MENDOCINO COUNTY, Calif. – The newest member of Mendocino College’s counseling department provides general academic counseling with a special emphasis in American Indian outreach.
Guillermo Garcia was hired six months ago.
He fell in love with community college education when he was a student himself.
“I went to community college, a counselor inspired me about education, and I saw what education could do for somebody,” he said.
Garcia worked previously at Long Beach City College, doing outreach and financial aid counseling.
“It’s been a really smooth transition,” he said of the change. “The community is really welcoming, staff and faculty have been really great.”
He now works Mondays, Wednesdays and Fridays on the Ukiah campus, while Tuesdays and Thursdays he is at the college’s Lake Center in Lakeport.
“He’s a bundle of energy,” according to college Interim President/Superintendent Roe Darnell.
That energy is helpful this time of the academic year, as students are finishing up their fall classes while also registering for the spring semester, which starts Jan. 22.
Garcia was attracted to the counseling position at Mendocino College because he appreciates the natural beauty of the area, and the natural fit of the population with which he would be working. “I’ve always wanted to work with Native American youth, and this is a great place to do it.”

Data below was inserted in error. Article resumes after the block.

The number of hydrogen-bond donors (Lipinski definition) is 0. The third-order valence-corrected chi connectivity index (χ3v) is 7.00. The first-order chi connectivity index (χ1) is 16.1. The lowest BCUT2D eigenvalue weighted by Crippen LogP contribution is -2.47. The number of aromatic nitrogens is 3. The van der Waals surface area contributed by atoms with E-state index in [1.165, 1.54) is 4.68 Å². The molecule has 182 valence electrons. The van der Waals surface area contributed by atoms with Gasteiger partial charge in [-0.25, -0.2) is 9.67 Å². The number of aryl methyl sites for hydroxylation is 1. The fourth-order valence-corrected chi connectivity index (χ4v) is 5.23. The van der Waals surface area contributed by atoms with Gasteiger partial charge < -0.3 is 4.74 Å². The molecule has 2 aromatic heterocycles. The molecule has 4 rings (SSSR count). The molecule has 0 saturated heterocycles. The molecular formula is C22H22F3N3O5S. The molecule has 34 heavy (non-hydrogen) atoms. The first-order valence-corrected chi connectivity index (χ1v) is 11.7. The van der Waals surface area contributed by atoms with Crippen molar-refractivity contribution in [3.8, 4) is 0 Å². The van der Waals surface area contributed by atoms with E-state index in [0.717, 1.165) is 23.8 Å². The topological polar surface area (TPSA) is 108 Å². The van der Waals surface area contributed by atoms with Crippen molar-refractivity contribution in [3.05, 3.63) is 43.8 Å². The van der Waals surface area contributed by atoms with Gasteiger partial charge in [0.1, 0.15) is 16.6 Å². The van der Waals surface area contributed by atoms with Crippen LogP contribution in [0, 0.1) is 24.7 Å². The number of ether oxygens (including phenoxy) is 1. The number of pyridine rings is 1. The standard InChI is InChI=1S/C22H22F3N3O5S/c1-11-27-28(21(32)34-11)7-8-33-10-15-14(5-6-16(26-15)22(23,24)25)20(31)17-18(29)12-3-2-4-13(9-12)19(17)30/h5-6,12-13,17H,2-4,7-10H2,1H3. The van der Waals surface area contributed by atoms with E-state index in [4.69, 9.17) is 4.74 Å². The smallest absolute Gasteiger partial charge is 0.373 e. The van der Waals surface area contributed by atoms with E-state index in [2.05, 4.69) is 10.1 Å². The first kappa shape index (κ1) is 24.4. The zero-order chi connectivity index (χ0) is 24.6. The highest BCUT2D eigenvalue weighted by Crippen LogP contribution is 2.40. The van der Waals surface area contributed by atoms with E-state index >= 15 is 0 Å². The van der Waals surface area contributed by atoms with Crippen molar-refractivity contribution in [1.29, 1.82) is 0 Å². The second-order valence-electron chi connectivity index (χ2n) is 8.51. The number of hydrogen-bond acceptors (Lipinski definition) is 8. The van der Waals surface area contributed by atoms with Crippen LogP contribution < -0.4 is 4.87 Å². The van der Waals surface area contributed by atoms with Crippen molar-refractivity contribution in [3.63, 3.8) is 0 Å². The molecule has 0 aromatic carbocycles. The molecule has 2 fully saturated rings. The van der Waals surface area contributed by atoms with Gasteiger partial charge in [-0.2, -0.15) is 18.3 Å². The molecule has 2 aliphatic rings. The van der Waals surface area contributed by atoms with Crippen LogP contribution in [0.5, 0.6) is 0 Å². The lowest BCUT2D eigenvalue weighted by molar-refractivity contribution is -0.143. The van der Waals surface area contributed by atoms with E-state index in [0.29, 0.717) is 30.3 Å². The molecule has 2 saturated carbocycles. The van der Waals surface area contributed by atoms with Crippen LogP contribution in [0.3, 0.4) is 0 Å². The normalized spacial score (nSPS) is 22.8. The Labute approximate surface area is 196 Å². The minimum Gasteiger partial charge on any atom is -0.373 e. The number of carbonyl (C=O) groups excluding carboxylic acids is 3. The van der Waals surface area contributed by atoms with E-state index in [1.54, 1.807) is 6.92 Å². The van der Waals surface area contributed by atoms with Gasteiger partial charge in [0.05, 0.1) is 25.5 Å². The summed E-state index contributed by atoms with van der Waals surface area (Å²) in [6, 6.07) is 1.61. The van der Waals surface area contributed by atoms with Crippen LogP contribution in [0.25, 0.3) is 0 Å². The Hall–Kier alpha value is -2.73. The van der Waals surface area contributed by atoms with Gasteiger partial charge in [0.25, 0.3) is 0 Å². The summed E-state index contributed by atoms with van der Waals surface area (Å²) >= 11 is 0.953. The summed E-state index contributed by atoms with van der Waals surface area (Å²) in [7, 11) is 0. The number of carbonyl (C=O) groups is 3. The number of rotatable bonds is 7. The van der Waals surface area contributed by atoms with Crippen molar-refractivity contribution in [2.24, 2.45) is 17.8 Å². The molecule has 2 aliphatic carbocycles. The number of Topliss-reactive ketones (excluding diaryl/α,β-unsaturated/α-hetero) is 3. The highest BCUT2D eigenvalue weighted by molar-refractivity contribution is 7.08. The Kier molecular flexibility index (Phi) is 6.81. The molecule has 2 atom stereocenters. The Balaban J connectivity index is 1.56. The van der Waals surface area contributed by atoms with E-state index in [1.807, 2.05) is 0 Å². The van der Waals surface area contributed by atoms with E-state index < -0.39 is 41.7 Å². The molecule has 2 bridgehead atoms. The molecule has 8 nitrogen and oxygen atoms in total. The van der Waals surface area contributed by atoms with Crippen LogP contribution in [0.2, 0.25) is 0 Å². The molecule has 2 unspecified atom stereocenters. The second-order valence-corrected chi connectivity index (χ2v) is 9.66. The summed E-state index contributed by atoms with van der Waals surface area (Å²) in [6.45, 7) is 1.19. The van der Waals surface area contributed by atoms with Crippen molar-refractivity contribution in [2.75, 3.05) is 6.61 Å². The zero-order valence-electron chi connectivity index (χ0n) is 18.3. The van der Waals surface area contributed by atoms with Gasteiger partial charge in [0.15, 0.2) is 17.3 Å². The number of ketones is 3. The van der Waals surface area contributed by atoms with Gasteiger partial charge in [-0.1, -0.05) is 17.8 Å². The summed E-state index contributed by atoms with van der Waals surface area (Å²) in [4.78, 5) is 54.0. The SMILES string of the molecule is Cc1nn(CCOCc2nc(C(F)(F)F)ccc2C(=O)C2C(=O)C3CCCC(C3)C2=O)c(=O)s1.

Being a first-generation college student is a common challenge for both the American Indian and Latino populations in our area, Garcia said, and this can mean growing up with a lack of access to information and encouragement.
“Parents may not understand the importance of education, or they may simply not be aware of what’s out there. Many times parents may encourage ‘work, work, work’ first, before education, but right now it’s the other way around. Get your education first, and then go ahead and get yourself a fruitful career,” he advised.
Another barrier to college education may be a high school experience that wasn’t rewarding. This is where Garcia hopes to intervene.
“I think there’s a big disconnect there,” he said. “As an outreach counselor, I like to get students engaged with how higher education can be different from the high school experience.”
Summer bridge programs are a great way for students to begin their higher education and improve their math and English skills if they need some help getting up to speed.
One example of such a program is the Summer Math Institute, offered by the college’s Math, Engineering, and Science Achievement (MESA) program.
This resource is useful for a variety of students, Garcia said, including “students from high school, adult reentry students, and everyone in between.”